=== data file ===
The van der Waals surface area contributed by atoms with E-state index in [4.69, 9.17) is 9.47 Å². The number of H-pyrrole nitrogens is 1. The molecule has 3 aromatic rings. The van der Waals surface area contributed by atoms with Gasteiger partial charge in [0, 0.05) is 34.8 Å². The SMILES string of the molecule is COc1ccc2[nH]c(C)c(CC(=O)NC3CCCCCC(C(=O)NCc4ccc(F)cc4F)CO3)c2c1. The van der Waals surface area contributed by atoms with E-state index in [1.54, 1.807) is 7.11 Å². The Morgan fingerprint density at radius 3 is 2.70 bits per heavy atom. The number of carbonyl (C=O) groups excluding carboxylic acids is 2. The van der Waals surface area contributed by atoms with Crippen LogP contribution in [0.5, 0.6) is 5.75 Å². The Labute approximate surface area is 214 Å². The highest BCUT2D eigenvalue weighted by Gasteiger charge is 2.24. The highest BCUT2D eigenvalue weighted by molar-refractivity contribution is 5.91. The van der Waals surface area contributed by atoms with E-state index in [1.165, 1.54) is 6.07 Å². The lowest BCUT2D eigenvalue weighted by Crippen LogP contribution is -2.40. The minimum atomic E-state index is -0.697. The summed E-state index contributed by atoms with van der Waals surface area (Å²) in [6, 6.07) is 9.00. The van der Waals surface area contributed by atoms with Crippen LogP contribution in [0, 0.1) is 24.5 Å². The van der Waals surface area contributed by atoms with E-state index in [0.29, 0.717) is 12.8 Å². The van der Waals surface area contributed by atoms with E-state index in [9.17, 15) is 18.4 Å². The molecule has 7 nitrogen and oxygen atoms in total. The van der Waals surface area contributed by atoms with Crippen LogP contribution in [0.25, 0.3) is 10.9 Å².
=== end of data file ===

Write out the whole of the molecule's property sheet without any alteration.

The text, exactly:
The van der Waals surface area contributed by atoms with E-state index in [4.69, 9.17) is 9.47 Å². The number of H-pyrrole nitrogens is 1. The molecule has 3 aromatic rings. The van der Waals surface area contributed by atoms with Gasteiger partial charge in [0, 0.05) is 34.8 Å². The SMILES string of the molecule is COc1ccc2[nH]c(C)c(CC(=O)NC3CCCCCC(C(=O)NCc4ccc(F)cc4F)CO3)c2c1. The van der Waals surface area contributed by atoms with E-state index in [1.54, 1.807) is 7.11 Å². The Morgan fingerprint density at radius 3 is 2.70 bits per heavy atom. The number of carbonyl (C=O) groups excluding carboxylic acids is 2. The van der Waals surface area contributed by atoms with Crippen LogP contribution in [0.5, 0.6) is 5.75 Å². The Labute approximate surface area is 214 Å². The highest BCUT2D eigenvalue weighted by Gasteiger charge is 2.24. The highest BCUT2D eigenvalue weighted by molar-refractivity contribution is 5.91. The van der Waals surface area contributed by atoms with E-state index in [1.165, 1.54) is 6.07 Å². The lowest BCUT2D eigenvalue weighted by Crippen LogP contribution is -2.40. The minimum atomic E-state index is -0.697. The summed E-state index contributed by atoms with van der Waals surface area (Å²) in [6, 6.07) is 9.00. The van der Waals surface area contributed by atoms with Crippen LogP contribution in [0, 0.1) is 24.5 Å². The van der Waals surface area contributed by atoms with E-state index in [0.29, 0.717) is 12.8 Å². The van der Waals surface area contributed by atoms with E-state index in [9.17, 15) is 18.4 Å². The molecule has 7 nitrogen and oxygen atoms in total. The van der Waals surface area contributed by atoms with Crippen LogP contribution in [0.25, 0.3) is 10.9 Å².